The University of Washington Quality of Life instrument scores were reviewed for 155 patients previously treated with radiation therapy for locally advanced head-and-neck cancer. All patients were disease free and had at least 2 years of follow-up. Eighty-four patients (54%) were treated with IMRT. The remaining 71 patients (46%) were treated with three-dimensional conformal radiotherapy (3D CRT) by use of initial opposed lateral fields matched to a low anterior neck field.
The mean global quality of life scores were 67.5 and 80.1 for the IMRT patients at 1 and 2 years, respectively, compared with 55.4 and 57.0 for the 3D CRT patients, respectively (p < 0.001). At 1 year after the completion of radiation therapy, the proportion of patients who rated their global quality of life as "very good" or "outstanding" was 51% and 41% among patients treated by IMRT and 3DCRT, respectively (p = 0.11). At 2 years, the corresponding percentages increased to 73% and 49%, respectively (p < 0.001). On multivariate analysis accounting for sex, age, radiation intent (definitive vs. postoperative), radiation dose, T stage, primary site, use of concurrent chemotherapy, and neck dissection, the use of IMRT was the only variable independently associated with improved quality of life (p = 0.01).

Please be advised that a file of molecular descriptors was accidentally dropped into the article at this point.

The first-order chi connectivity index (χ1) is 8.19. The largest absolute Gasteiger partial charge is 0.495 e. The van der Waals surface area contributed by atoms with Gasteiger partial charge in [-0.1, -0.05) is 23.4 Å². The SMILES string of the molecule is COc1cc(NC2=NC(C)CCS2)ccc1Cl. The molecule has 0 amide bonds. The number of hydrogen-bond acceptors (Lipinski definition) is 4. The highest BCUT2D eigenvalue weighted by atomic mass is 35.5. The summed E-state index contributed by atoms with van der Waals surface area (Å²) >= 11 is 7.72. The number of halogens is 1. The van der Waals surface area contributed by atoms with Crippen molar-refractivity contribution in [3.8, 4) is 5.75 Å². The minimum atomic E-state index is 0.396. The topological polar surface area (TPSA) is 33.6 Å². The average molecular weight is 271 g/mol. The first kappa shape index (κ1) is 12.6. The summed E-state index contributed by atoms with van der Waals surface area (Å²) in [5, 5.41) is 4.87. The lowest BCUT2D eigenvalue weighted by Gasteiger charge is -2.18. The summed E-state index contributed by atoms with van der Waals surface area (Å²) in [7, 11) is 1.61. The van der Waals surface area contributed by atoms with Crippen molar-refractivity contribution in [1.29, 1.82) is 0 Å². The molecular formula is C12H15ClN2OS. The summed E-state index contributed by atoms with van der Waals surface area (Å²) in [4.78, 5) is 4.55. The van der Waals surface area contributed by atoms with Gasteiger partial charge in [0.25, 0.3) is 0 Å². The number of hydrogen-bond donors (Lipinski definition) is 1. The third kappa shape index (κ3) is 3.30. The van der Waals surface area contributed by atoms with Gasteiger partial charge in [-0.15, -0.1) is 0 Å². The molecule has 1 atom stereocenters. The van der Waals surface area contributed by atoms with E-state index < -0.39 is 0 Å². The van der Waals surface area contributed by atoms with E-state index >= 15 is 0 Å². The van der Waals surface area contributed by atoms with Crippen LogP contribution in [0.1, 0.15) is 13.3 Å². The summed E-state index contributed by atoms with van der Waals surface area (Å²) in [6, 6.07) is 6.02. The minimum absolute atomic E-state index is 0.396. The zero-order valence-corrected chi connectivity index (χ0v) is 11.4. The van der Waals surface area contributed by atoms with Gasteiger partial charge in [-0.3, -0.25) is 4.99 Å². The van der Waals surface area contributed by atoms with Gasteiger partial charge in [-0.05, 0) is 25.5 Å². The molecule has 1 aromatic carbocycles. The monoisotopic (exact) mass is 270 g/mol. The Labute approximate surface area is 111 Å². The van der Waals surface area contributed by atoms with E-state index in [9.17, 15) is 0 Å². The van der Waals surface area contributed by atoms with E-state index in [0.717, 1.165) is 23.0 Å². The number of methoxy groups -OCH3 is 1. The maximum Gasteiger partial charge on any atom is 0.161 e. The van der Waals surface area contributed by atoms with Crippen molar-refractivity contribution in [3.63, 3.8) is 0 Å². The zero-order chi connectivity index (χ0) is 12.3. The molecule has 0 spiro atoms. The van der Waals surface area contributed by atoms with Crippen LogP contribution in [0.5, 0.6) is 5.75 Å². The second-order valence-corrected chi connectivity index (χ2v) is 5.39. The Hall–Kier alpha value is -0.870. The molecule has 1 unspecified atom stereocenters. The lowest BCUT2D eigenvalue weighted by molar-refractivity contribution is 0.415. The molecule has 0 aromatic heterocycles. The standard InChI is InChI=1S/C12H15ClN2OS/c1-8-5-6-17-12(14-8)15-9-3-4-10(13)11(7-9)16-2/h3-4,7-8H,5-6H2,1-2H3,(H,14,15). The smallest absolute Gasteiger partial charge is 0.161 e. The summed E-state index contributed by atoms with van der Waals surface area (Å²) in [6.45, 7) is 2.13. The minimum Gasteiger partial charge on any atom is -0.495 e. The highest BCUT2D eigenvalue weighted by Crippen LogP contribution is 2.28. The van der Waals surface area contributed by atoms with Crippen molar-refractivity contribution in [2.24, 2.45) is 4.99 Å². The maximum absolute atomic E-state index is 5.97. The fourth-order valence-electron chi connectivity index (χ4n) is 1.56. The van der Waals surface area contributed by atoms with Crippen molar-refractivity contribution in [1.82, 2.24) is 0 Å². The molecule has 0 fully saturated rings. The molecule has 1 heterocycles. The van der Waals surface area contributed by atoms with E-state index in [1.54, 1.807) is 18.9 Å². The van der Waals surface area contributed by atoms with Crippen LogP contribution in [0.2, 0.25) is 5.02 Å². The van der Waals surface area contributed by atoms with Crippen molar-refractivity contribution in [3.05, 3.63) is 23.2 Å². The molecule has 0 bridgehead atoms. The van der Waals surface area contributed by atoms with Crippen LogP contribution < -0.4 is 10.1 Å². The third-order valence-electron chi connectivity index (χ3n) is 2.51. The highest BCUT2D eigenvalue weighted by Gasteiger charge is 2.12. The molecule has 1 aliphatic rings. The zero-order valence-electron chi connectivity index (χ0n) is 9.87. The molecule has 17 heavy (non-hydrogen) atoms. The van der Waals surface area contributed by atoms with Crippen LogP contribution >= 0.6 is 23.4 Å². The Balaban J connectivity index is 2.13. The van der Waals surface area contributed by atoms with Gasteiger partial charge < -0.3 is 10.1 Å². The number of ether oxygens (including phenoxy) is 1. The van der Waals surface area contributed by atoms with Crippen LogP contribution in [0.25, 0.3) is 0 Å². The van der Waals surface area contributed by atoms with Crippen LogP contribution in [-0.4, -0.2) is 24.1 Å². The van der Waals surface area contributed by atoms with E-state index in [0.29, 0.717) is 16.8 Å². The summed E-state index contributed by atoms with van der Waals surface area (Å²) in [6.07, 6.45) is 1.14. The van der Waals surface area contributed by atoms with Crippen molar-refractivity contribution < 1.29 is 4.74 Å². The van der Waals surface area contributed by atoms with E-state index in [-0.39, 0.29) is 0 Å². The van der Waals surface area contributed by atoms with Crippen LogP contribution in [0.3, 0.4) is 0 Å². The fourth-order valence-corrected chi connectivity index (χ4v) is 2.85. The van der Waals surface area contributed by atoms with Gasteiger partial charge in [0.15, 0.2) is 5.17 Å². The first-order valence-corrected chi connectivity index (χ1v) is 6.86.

The early quality of life improvements associated with IMRT not only are maintained but apparently become more magnified over time. These data provide powerful evidence attesting to the long-term benefits of IMRT for head-and-neck cancer.
No preview · Article · Jan 2012 · International journal of radiation oncology, biology, physics
[Show abstract][Hide abstract] ABSTRACT: 3-Aminopyridine-2-carboxaldehyde thiosemicarbazone (3-AP) is a novel small-molecule ribonucleotide reductase inhibitor. This study was designed to estimate the maximum tolerated dose (MTD) and oral bioavailability of 3-AP in patients with advanced-stage solid tumors.
Twenty patients received one dose of intravenous and subsequent cycles of oral 3-AP following a 3 + 3 patient dose escalation. Intravenous 3-AP was administered to every patient at a fixed dose of 100 mg over a 2-h infusion 1 week prior to the first oral cycle. Oral 3-AP was administered every 12 h for 5 consecutive doses on days 1-3, days 8-10, and days 15-17 of every 28-day cycle. 3-AP was started at 50 mg with a planned dose escalation to 100, 150, and 200 mg. Dose-limiting toxicities (DLT) and bioavailability were evaluated.
Twenty patients were enrolled. For dose level 1 (50 mg), the second of three treated patients had a DLT of grade 3 hypertension. In the dose level 1 expansion cohort, three patients had no DLTs. No further DLTs were encountered during escalation until the 200-mg dose was reached. At the 200 mg 3-AP dose level, two treated patients had DLTs of grade 3 hypoxia. One additional DLT of grade 4 febrile neutropenia was subsequently observed at the de-escalated 150 mg dose. One DLT in 6 evaluable patients established the MTD as 150 mg per dose on this dosing schedule. Responses in the form of stable disease occurred in 5 (25%) of 20 patients. The oral bioavailability of 3-AP was 67 ± 29% and was consistent with the finding that the MTD by the oral route was 33% higher than by the intravenous route.